Dec. 03, 2010 11:31AM EST
Mastering the Six-Step
What is the Six-Step?
The six-step is literally six steps during which your weight is transferred back and forth between your hands and feet. While it may not look fancy, it’s the glue that holds the more spectacular breaking feats together. Jules describes it like this: “A six-step should look like you’re hovering over the ground, weightless. The feet should never be clunking on the ground, making plodding noises.” If you’re a jazz dancer, compare the six-step to a more complicated version of the jazz square. The pattern is circular, so you can return to step one after completing step six. The six-step can begin at any of the steps in the sequence, depending on where your prior movement ends, and can be done either clockwise or counterclockwise. The instruction we provide below begins in a neutral position.
Start with the balls of the feet and your fingertips on the floor. It’s important to keep your weight on your fingertips and not drop your wrists. If the whole hand is on the ground, weight shifts will be very difficult. The most important part, according to Jules, is that “the butt must not be sticking up in the air but adjusted so that the weight is at your shoulders.” Engage abs for additional support. Think of yourself as a clock positioned parallel with the floor. Your head is pointing to 12 and your feet, separated slightly wider than your shoulders, are at the 6 o’clock position.
Step One: Replace your right hand with your left foot, lifting the right arm either to the side or up in the air to make room for the leg. Your weight is on your left arm and right leg.
Step Two: The right knee steps up to meet the left, with the right knee tucking under the left leg. “Your weight should now be almost entirely on your left arm and your feet should be at the 3 o’clock position,” Jules says.
Step Three: You’ve reached the halfway point. The left leg comes out and sits “under your left butt cheek,” says Jules. “You should be able to sit up as if you’re squatting down talking with someone.” Remember that your hands are never on the floor at the same time. A classic beginner’s mistake is to put both hands down behind of the torso during this step, which causes the hips to be too far forward and will inhibit weight transfer into the next step.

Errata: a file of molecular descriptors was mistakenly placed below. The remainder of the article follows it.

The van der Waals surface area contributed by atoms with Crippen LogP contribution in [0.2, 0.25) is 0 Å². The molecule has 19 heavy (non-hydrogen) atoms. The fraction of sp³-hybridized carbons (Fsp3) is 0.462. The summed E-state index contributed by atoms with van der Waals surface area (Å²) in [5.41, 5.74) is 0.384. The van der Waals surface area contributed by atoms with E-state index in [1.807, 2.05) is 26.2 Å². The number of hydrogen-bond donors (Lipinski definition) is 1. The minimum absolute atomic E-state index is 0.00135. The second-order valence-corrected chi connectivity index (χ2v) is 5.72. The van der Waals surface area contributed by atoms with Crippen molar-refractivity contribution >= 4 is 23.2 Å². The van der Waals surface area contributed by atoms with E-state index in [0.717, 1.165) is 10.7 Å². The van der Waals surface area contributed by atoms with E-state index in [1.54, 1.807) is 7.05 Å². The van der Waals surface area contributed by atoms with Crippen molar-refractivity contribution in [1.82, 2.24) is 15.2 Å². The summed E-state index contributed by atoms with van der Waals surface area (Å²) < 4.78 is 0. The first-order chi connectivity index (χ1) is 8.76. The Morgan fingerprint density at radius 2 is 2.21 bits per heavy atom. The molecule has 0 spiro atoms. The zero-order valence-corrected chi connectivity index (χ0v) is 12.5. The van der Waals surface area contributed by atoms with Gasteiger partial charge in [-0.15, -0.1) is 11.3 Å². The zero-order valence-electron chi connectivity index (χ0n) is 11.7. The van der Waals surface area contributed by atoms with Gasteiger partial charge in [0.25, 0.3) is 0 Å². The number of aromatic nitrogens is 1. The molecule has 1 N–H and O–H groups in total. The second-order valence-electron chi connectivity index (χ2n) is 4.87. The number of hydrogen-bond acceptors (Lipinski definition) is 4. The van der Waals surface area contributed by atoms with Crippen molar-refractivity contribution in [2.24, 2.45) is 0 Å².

Step Four: The right leg sweeps in front of the left leg and the weight transfers from the left to right hand. The feet are now facing the 9 o’clock position and your head faces down. “Be aware of what your arms are doing,” Jules warns. “Don’t just let them fly around everywhere. In breaking, you are conscious of your entire body.”
Step Five: Almost there! If you feel like you’re playing Twister, don’t despair. You’re probably doing it right. In this step, the left leg steps backwards to 6 o’clock, away from the right leg and your head is pointing to 12 o’clock. Don’t worry if you don’t get this right away. In breaking, there will be hard moments, Jules says. “Breaking requires a lot of discipline and practice. Give yourself a chance to learn before you give up.”
Step Six: The right leg joins the left, and you’re home free! You should end up in the exact same position as in the Set-Up. To make this final move, Jules says that push-ups and weight training to strengthen shoulder muscles are essential. She also recommends core muscle development—Pilates, yoga and sit-ups.
Lady Jules was born Julie Urich in St. Paul, MN, with a thirst for movement. After mastering head spins and hitting seemingly impossible freezes, she earned the honorable name “Lady Jules.” Whether in the classroom or on stage with her group F.E.M. (Females En Motion), Jules is one of a powerful group of female breakers proving that girls can play, too. In a male-dominated field, Lady Jules is developing her own pedagogy (a fancy word for teaching philosophy) for training b-girls. Her classes focus on helping girls develop strength and breaking steps down to provide female friendly pointers. “I was trained mostly by boys, so they kind of trained me the way they would train other guys. The hard part for me, and what I hope to do as a role model, is to teach women about the muscles and the body awareness they need to have to learn a dance style like breaking. I didn’t have anyone telling me what I had to work on—where my center of gravity is— they were telling me to ‘just do it.’ I figured it out on my own, and it took me a lot longer. I just want to bring all the knowledge I have from my training and learning about how the body mechanics of it all work, especially as far as a woman goes and how to train the body.” Check out http://www.bboy.org for breakdancing instructions, downloadable video clips and forums.
Cari Cunningham has a BA in dance from the University of Oregon and is currently an MFA candidate at the University of Colorado at Boulder.